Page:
Unless you live in New Mexico, Arizona, Nevada, or Hawaii, you are probably familiar with creeping charlie. According to the Minnesota Department of Natural Resources, it was brought to the United States as far back as 1672 from Europe to be used both as a source of food and for medicinal reasons. Before the widespread use of hops for making beer, creeping charlie was commonly used for that purpose, thus you may hear it referred to as “ale ivy” among other names, including “ground ivy” or “catsfoot.” A quick internet search will provide an abundance of websites claiming creeping charlie provides relief from a number of ailments from ringing in the ears to constipation to colic to bronchitis, and the list goes on and on. The internet, however, is lacking scientific research to support those claims. One thing that is certain is that creeping charlie is in the mint family. Being in the mint family, some fans of creeping charlie enjoy making tea from its leaves, or using them in salads, or cooking them similar to how spinach is prepared.
Rather than harvesting creeping charlie for its flavor profile, it is much more likely that you are not fond of the plant and spend an enormous amount of time and energy trying to eradicate it from your lawn or garden. There are a number of reasons creeping charlie is not welcome in a lawn or garden setting. Like the University of Minnesota Extension tells us, creeping charlie spreads or creeps across the top of the ground via surface roots or runners, called stolons, creating a dense carpet. The University of Michigan tells us that, similar to the runners above ground, creeping charlie has a rhizome root system that spreads horizontally below the ground. It can also spread by seed and even by small scraps of plant material dropped on the ground or left in the soil. It is a master at taking over areas where other plants are unsuccessful, like shady, moist areas, or where soil is compacted and only weeds tend to grow. Once established, it is very adaptable and has no problem creeping its way into sunny locations as well. It crowds out grasses and other desirable native plants.
In order to get creeping charlie back under control, it is important to recognize the plant in your yard. According to the University of Michigan, this herbaceous perennial can be recognized by its square-shaped stems, scalloped opposite leaves, and bilaterally symmetric purple flowers that bloom from April to June. You may notice the dense carpet of the leaves that the University of Illinois describes as somewhat kidney-shaped with rounded, toothed margins.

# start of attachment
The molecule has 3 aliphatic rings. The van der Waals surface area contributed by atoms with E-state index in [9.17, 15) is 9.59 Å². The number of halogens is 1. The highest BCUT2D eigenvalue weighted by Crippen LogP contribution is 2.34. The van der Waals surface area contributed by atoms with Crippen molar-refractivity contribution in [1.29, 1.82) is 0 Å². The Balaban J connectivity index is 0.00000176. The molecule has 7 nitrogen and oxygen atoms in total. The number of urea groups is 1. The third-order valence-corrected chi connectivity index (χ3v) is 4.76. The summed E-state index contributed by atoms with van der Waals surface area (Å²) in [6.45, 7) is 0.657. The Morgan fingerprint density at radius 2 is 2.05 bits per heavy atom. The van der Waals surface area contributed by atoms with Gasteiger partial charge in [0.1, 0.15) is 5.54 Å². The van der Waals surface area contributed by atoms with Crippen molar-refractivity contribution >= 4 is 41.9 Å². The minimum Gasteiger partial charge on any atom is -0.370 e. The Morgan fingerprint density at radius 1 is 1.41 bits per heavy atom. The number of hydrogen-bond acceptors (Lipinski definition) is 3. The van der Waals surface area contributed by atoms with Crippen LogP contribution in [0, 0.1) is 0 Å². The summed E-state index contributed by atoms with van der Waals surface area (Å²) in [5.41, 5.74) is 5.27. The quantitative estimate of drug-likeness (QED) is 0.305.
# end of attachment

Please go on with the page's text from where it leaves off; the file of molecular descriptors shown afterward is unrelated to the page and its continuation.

Before discussing how to get rid of creeping charlie, it is important to look at cultural control methods for how to prevent it from taking over in the first place; or at least how to create an environment that is not as conducive for its growth. One thing a gardener can do to prevent a creeping charlie takeover is to plant a shade tolerant grass in shady areas instead of a sun-loving Kentucky bluegrass, for example. The University of Wisconsin alternatively recommends foregoing grass in difficult shaded areas and instead planting other shade-loving plants like hostas, pachysandra, or vinca. Once alternative plants are established, newly introduced creeping charlie would have a more difficult time competing. Another cultural method to prevent or hinder the spread of creeping Charlie, would be to alter the growing conditions. Improving drainage or watering less makes the area less desirable for creeping charlie. The University of Minnesota also suggests reducing the amount of shade by trimming shrubs or pruning trees.
Mechanical methods of getting rid of creeping charlie include hand-pulling the plants. The University of Michigan reminds us that it will take diligence and patience to remove all of the plants. The most important thing to remember about this method is to get rid of every piece of the plant. Since any little piece left behind can sprout a new plant, it may take multiple seasons to clear out an area. With that in mind, mowing an area of creeping charlie can cause it to spread if the plant is mowed and the clippings are left behind. Remember to bag clippings when mowing an area that is infested with the plant. The Minnesota DNR also recommends setting the mower at a taller setting and fertilizing less to help choke out the creeping charlie.